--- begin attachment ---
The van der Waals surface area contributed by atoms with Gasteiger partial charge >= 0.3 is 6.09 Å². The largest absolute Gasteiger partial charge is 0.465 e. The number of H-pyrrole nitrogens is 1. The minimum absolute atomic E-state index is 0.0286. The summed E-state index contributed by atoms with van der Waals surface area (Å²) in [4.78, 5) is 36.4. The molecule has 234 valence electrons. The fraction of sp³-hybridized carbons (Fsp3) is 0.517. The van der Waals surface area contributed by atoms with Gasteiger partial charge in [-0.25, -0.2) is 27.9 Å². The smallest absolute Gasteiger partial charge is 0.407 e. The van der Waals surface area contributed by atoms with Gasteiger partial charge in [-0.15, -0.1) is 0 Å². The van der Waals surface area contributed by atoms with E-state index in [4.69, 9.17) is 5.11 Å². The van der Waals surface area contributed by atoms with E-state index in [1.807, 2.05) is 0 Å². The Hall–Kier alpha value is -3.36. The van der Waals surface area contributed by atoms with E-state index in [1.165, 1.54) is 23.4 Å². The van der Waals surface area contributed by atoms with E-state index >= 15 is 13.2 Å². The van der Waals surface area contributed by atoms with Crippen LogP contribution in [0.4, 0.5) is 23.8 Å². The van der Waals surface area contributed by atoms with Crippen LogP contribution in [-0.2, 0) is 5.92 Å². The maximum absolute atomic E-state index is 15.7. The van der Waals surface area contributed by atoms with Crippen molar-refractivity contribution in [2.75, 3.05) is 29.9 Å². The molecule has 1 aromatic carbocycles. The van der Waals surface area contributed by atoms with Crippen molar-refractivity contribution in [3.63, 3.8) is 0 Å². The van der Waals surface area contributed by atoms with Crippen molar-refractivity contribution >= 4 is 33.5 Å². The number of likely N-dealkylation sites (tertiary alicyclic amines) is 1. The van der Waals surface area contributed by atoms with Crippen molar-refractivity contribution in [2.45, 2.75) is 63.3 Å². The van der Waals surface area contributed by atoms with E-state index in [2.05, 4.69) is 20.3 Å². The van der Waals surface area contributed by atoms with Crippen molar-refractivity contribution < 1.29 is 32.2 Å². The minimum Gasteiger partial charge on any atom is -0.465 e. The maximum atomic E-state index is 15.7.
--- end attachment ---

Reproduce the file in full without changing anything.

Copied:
The van der Waals surface area contributed by atoms with Gasteiger partial charge >= 0.3 is 6.09 Å². The largest absolute Gasteiger partial charge is 0.465 e. The number of H-pyrrole nitrogens is 1. The minimum absolute atomic E-state index is 0.0286. The summed E-state index contributed by atoms with van der Waals surface area (Å²) in [4.78, 5) is 36.4. The molecule has 234 valence electrons. The fraction of sp³-hybridized carbons (Fsp3) is 0.517. The van der Waals surface area contributed by atoms with Gasteiger partial charge in [-0.25, -0.2) is 27.9 Å². The smallest absolute Gasteiger partial charge is 0.407 e. The van der Waals surface area contributed by atoms with Gasteiger partial charge in [-0.15, -0.1) is 0 Å². The van der Waals surface area contributed by atoms with E-state index in [4.69, 9.17) is 5.11 Å². The van der Waals surface area contributed by atoms with E-state index in [1.807, 2.05) is 0 Å². The Hall–Kier alpha value is -3.36. The van der Waals surface area contributed by atoms with E-state index in [1.165, 1.54) is 23.4 Å². The van der Waals surface area contributed by atoms with E-state index >= 15 is 13.2 Å². The van der Waals surface area contributed by atoms with Crippen LogP contribution in [0.4, 0.5) is 23.8 Å². The van der Waals surface area contributed by atoms with Crippen LogP contribution in [-0.2, 0) is 5.92 Å². The maximum absolute atomic E-state index is 15.7. The van der Waals surface area contributed by atoms with Crippen molar-refractivity contribution in [2.75, 3.05) is 29.9 Å². The molecule has 1 aromatic carbocycles. The van der Waals surface area contributed by atoms with Crippen molar-refractivity contribution in [3.63, 3.8) is 0 Å². The van der Waals surface area contributed by atoms with Crippen molar-refractivity contribution >= 4 is 33.5 Å². The number of likely N-dealkylation sites (tertiary alicyclic amines) is 1. The van der Waals surface area contributed by atoms with Crippen molar-refractivity contribution in [2.45, 2.75) is 63.3 Å². The van der Waals surface area contributed by atoms with E-state index in [2.05, 4.69) is 20.3 Å². The van der Waals surface area contributed by atoms with Crippen molar-refractivity contribution < 1.29 is 32.2 Å². The minimum Gasteiger partial charge on any atom is -0.465 e. The maximum atomic E-state index is 15.7.